More paper money burning, more daily fireworks, more pole-dancer stages during Ghost Month, more sex-ed up Ghost Month performances, performances that are supposedly more true to those of 50 years ago, more prostitution, more old time religion and superstition: these are all the soft indictments tossed at Yunlin County by Michael’s private student A. who hails from up north in Hsinchu.
But my younger Yunlin-born coworkers beg to differ; and in fact, they were quite embarrassed to the point of giggles at the accusation that Huwei is any different than any other town in Taiwan. I tried to assuage their hesitancy to admit its southern eccentricity by telling them that I’ve lived in some unusually distinct places in the U.S. myself. There are parts of the U.S. that if a foreigner found him/herself I’d feel it’s my duty to tell them that, “Hey. This is strange place, I know. And not all towns are like this one. Those other towns are strange in their own ways.” Still they insist there is nothing special about Yunlin County.
This story’s been circulating in the local news:
It’s known that Yunlin County has the highest incidence of renal failure than in any other county in Taiwan. There are dialysis and treatment centers all over to account for this sad fact. As it’s come to be discovered, the renal failure is the result of one insidious channel.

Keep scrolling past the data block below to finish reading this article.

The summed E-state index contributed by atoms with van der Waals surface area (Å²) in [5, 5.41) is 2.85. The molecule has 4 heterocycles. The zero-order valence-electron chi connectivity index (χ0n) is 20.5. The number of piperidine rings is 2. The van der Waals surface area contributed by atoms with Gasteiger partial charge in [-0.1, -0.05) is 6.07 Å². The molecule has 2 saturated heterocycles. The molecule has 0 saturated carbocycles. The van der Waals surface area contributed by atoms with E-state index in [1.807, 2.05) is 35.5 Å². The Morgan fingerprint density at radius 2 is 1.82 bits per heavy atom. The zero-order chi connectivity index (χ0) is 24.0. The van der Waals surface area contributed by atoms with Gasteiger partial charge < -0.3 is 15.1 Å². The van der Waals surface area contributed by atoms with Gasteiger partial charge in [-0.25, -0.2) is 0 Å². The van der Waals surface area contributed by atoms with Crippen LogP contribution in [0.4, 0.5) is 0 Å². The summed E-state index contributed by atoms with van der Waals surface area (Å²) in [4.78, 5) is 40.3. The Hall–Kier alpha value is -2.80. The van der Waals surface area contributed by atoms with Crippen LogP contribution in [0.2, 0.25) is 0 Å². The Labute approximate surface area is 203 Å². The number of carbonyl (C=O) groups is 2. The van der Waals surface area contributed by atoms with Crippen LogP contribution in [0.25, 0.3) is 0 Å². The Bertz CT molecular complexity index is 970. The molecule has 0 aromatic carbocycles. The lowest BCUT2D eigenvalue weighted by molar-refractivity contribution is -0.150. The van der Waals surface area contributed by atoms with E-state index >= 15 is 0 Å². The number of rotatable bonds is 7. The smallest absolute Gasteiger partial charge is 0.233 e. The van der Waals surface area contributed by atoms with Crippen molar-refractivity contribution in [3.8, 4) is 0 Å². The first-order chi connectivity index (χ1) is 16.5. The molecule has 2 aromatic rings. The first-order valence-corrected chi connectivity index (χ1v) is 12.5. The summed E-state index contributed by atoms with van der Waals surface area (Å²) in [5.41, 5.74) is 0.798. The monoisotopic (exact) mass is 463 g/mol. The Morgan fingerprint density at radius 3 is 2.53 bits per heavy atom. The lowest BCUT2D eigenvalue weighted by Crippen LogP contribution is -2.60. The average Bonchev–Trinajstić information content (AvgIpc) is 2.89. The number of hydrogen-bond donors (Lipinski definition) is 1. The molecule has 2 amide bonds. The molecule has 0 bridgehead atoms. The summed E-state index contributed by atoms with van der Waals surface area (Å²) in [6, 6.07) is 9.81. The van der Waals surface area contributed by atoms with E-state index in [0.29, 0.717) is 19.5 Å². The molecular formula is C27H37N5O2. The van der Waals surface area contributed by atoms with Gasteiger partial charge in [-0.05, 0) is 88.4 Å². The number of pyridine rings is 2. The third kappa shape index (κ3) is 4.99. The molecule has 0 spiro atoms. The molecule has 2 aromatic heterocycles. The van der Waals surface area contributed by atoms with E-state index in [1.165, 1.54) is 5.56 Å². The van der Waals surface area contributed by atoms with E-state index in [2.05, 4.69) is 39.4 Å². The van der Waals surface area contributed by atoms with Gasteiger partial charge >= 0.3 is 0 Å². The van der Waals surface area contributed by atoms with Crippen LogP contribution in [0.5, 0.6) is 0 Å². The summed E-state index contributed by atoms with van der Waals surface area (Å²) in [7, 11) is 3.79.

There is an underground group that hands out small hand-radios to old people throughout the county. The radios are are tuned to only one station, which plays old variety shows, Taiwanese opera, and nostalgic music. And as expected the station airs just one commercial for a single product-- a potion that cures anything that ails you.
The treatment costs as much as $10,000 NT (approx. $300 ), which is a considerable price for any middle-class person, let alone the elderly. The treatment bears the additional cost of causing your kidneys to stop working.
The authorities can’t seem to interfere with and track down the underground operation because the group periodically changes their broadcasting locality, as well as the station’s channel itself. This scheme strikes me as particularly old-timey, particularly “snake-oil” (which exists here too!), and, of course, insidious.
This despicable crime points to a gullibility and nostalgia that in a county privy to old ways, to superstition and religious zeal, can easily be exploited. That the siren’s call of the old times as it statically escapes through a cheap piece of plastic can bring with it anything that is good. That despite this town having been long ago transformed by Taiwan’s economic boom, its streets now over-run with scooters and cars zooming past the old men and ladies in wide-brimmed straw hats crawling along on rusty decades-old bicycles, that there is still room enough for believing in a cure-all, in an otherwise cynical world.